SOMs for OGLE.|
Exploration of a lightcurve dataset with Self-Organizing Maps.
V. Belokurov (vasily at ast.cam.ac.uk), S. Feeney (smf35 at cam.ac.uk), W. Evans (nwe at ast.cam.ac.uk)
Modification history: ver. 2 | ver. 1
Self-Organizing Map (SOM) is a technique for monitoring and exploring large multi-dimensional datasets. A SOM is a list of weight vectors that span the data space in a way which is believed to preserve the local topology. The list is organized as a 2D grid of map nodes (neurons, processing units, whatever). Each datum is mapped onto a node associated with the nearest weight vector, e.g. the one with the smallest Euclidean distance from the data pattern. This distance is referred to as quantization error. To minimize the quantization error the winner node is shifted (in the data space) toward the corresponding datum and the neighbouring units (on the 2D grid) are alowed to share the adjustment. This concludes the description of the training algorithm. It can be seen that training a SOM can be done in no time even for large amounts of high dimensional data. For more information check out massive SOM bibliography.
SOMs are good because they train fast. Other advantages include:
OGLE (Optical Gravitational Lensing Experiment) is a very succesful photometric survey. It is currently in its third phase. The second phase resulted in a catalogue of 220 000 variables objects in the direction of the galactic bulge. I band DIA lightcurves from this catalogue were used to produce the SOM. More information on the OGLE's website.
We choose to construct the SOMs with high-quality lightcurves. So, the first job is to select these. This is done by allocating a rough measure of signal-to-noise ratio (S/N) to each lightcurve. The three maximum flux values and three minimum flux values are used to construct 9 flux differences Delta f. In each case, the noise is computed by adding the flux errors of the individual measurements in quadrature. This gives 9 estimates of S/N, of which of the minimum is selected to guard against outliers. The distribution of the S/N values is shown in this Figure. An empirically defined cut requiring the S/N to exceed 10 is imposed to select ~60,000 high-quality lightcurves.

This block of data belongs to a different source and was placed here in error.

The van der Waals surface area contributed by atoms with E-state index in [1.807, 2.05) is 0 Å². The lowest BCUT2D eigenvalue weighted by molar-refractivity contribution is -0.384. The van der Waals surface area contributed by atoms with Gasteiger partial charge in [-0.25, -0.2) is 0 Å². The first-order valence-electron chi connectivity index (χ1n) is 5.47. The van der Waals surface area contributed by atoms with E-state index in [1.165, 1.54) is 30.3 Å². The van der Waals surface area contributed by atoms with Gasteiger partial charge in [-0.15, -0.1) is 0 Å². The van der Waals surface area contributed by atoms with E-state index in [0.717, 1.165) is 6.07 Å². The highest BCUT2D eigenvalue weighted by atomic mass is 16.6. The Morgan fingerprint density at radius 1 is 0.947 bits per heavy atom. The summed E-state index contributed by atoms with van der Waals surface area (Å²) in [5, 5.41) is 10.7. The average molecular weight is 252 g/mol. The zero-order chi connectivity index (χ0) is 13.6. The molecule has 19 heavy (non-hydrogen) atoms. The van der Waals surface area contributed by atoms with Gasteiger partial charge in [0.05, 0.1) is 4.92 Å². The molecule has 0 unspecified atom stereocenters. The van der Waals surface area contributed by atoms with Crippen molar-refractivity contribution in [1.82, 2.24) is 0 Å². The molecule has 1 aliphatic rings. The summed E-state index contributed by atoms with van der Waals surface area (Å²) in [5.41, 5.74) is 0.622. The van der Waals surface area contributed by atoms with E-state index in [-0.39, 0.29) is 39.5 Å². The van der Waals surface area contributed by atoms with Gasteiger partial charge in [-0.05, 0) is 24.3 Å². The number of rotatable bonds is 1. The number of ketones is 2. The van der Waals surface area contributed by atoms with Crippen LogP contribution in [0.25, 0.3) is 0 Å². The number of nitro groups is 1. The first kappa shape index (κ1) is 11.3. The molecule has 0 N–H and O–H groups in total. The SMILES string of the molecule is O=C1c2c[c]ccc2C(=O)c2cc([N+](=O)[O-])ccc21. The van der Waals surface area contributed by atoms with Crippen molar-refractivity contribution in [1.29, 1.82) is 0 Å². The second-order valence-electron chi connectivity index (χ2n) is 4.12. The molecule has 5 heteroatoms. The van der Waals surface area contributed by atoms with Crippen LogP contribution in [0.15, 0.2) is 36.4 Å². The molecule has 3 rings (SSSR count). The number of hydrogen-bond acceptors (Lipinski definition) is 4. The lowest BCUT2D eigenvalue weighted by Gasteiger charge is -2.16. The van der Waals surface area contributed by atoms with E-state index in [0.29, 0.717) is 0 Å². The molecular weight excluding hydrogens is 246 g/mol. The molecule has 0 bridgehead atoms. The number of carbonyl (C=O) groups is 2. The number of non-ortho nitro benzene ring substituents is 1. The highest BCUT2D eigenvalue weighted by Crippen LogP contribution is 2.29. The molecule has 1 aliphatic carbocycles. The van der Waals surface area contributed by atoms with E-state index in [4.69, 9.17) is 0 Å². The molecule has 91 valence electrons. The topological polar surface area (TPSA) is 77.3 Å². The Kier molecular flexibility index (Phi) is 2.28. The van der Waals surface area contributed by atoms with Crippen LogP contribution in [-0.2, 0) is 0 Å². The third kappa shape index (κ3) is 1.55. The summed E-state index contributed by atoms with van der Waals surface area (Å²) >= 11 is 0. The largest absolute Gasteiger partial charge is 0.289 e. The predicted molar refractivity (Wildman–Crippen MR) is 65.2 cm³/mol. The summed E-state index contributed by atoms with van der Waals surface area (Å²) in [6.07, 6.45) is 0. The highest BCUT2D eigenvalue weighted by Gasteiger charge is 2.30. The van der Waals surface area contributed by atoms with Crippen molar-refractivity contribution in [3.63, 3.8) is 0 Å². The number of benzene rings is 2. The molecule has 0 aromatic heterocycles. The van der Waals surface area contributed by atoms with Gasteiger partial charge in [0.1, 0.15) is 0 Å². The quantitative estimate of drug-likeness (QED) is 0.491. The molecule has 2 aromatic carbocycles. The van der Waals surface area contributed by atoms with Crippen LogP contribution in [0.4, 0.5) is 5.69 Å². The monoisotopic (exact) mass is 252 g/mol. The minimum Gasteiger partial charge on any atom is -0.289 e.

Each of these is analysed with a Lomb-Scargle periodogram (Press et al. 1992). The power spectra are binned in the following way. First, we identify 5 ranges of interest (corresponding to the period intervals defined by the endpoints 1.11, 3, 9, 30, 100, 1000 in days). Each range is split into 10 equally-spaced bins in the frequency domain. The maximum value of the power spectrum in each bin is found. This gives a crude envelope for the shape of the power spectrum, which is now scaled so that its maximum value is unity. This associates each lightcurve with a 50-dimensional vector.
To this, 3 further pieces of information are added. The first is a magnitude difference Delta mag. From the distribution of flux measurements, the 2nd and 98th percentiles are found and converted to a flux difference in magnitudes using the zeropoint of the DIA analysis, given for each lightcurve by Wozniak et al. (2002). The second is the flux difference between the 98th percentile and the 50th (the median). This is normalised by the flux difference between the 98th and 2nd percentiles to give a number between zero and unity. This gives us a way of distinguishing between dips and bumps. Finally, the third is V-I colour. Each lightcurve has now been replaced by a 53 dimensional vector.
We are now ready to train the map. The map has 50 x 30 nodes, which gives a useful trade-off between resolution and speed. To initialise the map, we carry out a principal component analysis on the entire datacloud in the 53 dimensional space. The two most significant directions define a plane. Each weight vector is chosen to span this plane. To train the map we used SOM_PAK software (available for free download).
For the first phase, the initial size of the neighbourhood corresponds to the size of the map. The number of iterations is 5x10^5 and the learning rate is 10 per cent. The first phase establishes the large-scale ordering map. In the second phase, the initial size of the neighbourhood is 3, the number of iteration is 5x10^6 and the learning rate is 5 per cent. The second-phase fine-tunes the ordering on the map.
Once the map is trained the whole of 220 000 lightcurves are mapped onto it. The distribution of the quantization error is shown in this Figure.